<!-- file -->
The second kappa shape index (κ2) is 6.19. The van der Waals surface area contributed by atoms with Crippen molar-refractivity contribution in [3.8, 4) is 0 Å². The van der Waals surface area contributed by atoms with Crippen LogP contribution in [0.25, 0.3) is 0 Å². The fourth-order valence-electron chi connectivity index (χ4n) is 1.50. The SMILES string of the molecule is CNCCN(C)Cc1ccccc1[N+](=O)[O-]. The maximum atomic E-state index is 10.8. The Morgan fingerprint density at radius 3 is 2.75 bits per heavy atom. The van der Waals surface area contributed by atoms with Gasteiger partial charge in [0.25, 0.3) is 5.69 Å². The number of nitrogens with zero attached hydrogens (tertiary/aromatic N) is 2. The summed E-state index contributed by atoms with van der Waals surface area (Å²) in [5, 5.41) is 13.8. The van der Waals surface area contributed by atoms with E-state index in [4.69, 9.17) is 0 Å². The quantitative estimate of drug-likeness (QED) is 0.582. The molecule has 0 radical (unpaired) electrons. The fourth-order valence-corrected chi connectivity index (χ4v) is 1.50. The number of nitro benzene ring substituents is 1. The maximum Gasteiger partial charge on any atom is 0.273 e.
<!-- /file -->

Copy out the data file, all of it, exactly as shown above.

The second kappa shape index (κ2) is 6.19. The van der Waals surface area contributed by atoms with Crippen molar-refractivity contribution in [3.8, 4) is 0 Å². The van der Waals surface area contributed by atoms with Crippen LogP contribution in [0.25, 0.3) is 0 Å². The fourth-order valence-electron chi connectivity index (χ4n) is 1.50. The SMILES string of the molecule is CNCCN(C)Cc1ccccc1[N+](=O)[O-]. The maximum atomic E-state index is 10.8. The Morgan fingerprint density at radius 3 is 2.75 bits per heavy atom. The van der Waals surface area contributed by atoms with Gasteiger partial charge in [0.25, 0.3) is 5.69 Å². The number of nitrogens with zero attached hydrogens (tertiary/aromatic N) is 2. The summed E-state index contributed by atoms with van der Waals surface area (Å²) in [5, 5.41) is 13.8. The van der Waals surface area contributed by atoms with E-state index in [4.69, 9.17) is 0 Å². The quantitative estimate of drug-likeness (QED) is 0.582. The molecule has 0 radical (unpaired) electrons. The fourth-order valence-corrected chi connectivity index (χ4v) is 1.50. The number of nitro benzene ring substituents is 1. The maximum Gasteiger partial charge on any atom is 0.273 e.